Struggling Student Holiday Rescue

Elizabeth Cannon, JD
Licensed Attorney in Georgia, Nevada, Oregon

Has something changed about your child’s comfort and success in school? Does your child have special needs? Are they gifted and talented? Do they have an IEP or Section 504 Plan? Have you noticed a change? Are they struggling? Socially? Academically?  If so, the Holiday/Winter Break can give you time observe and learn about what’s going on.

 Chances are, if you’ve seen enough of a problem to be here with us, on this page, you and your child are at one of the more common social and academic turning points.  The most common is when they start changing classes, rather than being with the same teacher and classmates all day. The time is now to seek ways to find more support for your child. And if your son or daughter already has an IEP or Section 504 Plan, then it may be time to update.

 This change of the school-day routine can cause several problems for students, who previously had been able to adapt and self-accommodate.  For example, students who have learning disabilities or  difficulty with social skills no longer have a full day to ask questions, communicate concerns, and resolve misunderstandings.  Classes are not only shorter, they end abruptly with minimal time to get to the next class.

Plus, the pandemic was hard on many students. Forced online learning deprived many students of much needed classroom interaction and direct face-to-face teacher support. Now, many students are struggling because of lost learning and socialization opportunities connected to Covid.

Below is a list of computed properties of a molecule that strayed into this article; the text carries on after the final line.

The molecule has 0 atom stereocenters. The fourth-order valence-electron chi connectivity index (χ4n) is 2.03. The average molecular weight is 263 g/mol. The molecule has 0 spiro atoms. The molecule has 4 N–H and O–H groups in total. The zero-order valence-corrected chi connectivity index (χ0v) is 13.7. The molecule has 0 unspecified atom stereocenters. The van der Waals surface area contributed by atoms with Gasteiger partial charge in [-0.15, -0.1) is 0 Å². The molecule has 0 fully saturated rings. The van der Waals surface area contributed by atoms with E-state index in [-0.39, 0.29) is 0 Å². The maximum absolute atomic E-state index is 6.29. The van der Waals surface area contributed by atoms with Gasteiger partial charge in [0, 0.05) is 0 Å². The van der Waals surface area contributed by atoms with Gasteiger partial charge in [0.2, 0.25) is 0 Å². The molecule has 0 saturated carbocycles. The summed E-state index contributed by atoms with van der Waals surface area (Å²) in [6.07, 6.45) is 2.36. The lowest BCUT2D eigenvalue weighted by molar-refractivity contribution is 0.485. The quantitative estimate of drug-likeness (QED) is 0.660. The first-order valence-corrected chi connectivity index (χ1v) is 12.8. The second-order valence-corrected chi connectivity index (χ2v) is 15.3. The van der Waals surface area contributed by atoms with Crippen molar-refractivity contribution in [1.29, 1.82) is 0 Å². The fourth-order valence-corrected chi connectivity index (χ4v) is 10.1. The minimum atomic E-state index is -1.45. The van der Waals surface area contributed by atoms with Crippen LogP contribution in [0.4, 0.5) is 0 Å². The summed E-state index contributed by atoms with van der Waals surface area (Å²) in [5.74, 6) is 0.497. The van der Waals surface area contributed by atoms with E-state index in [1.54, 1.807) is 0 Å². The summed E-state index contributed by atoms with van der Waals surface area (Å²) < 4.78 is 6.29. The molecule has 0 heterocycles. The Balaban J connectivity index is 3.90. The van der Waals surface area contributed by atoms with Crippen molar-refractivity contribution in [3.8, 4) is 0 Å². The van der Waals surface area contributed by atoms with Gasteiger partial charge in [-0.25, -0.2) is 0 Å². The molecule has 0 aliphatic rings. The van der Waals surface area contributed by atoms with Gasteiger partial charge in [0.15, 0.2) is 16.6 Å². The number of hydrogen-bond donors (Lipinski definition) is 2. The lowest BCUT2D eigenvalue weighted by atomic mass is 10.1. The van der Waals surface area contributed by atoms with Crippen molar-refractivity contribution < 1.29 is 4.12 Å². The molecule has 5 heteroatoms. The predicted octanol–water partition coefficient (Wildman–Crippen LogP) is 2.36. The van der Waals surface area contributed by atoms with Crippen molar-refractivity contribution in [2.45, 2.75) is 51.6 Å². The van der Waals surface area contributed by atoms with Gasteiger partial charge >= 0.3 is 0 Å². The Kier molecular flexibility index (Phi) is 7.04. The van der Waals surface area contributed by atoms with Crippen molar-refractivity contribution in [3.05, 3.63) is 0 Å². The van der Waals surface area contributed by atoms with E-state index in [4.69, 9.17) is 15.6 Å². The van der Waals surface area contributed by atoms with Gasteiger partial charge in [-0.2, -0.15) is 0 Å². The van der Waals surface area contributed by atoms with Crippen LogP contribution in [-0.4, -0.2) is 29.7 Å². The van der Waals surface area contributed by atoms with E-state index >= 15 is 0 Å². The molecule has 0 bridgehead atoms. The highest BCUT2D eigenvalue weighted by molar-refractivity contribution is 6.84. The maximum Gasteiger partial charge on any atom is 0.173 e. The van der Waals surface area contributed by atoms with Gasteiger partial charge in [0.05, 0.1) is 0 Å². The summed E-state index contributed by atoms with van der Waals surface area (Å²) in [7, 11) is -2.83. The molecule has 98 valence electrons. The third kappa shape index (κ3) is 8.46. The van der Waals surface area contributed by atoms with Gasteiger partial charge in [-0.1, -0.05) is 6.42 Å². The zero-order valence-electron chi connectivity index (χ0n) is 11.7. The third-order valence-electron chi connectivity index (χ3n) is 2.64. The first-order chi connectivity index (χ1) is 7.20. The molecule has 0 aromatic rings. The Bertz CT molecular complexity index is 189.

So, how do you know what’s happening with your child and what the underlying difficulty might be?  And then, how can you use the Winter Break to start addressing the source of your child’s struggle? Start with a School Review. Ask your child how things are going; what they like and don’t like about school; ask what things are easy and what are hard. Most importantly, ask your child if they feel like they are not successful at school; this one question may be the biggest indicator that your child may require additional support.

Once you identify that your child is in distress, reach out to the school district, school administrator, or school counselor to find out about next steps. If your child already is being served under an IEP or Section 504 Plan, then it may be time for a meeting to adjust provisions of the plan. If your child is not yet receiving specialized support, you may wish to ask for a status meeting on their progress. If you are in Georgia, you can ask for an RTI (Response To Intervention) meeting to ask for your child to be moved up the RTI pyramid to a higher level of service. In other states, you can inquire about how to request a higher level of support for your child’s learning, socialization, or behavioral issues.

When serious problems arise, parents are often comforted by recruiting the support of an advocate. Reach out to the author or to Orchard Human Services, Inc. for more information about advocacy and to learn how your child’s learning may be enhanced with outside support.

You can reach Elizabeth Cannon, JD at

Or call her at 404-274-3900

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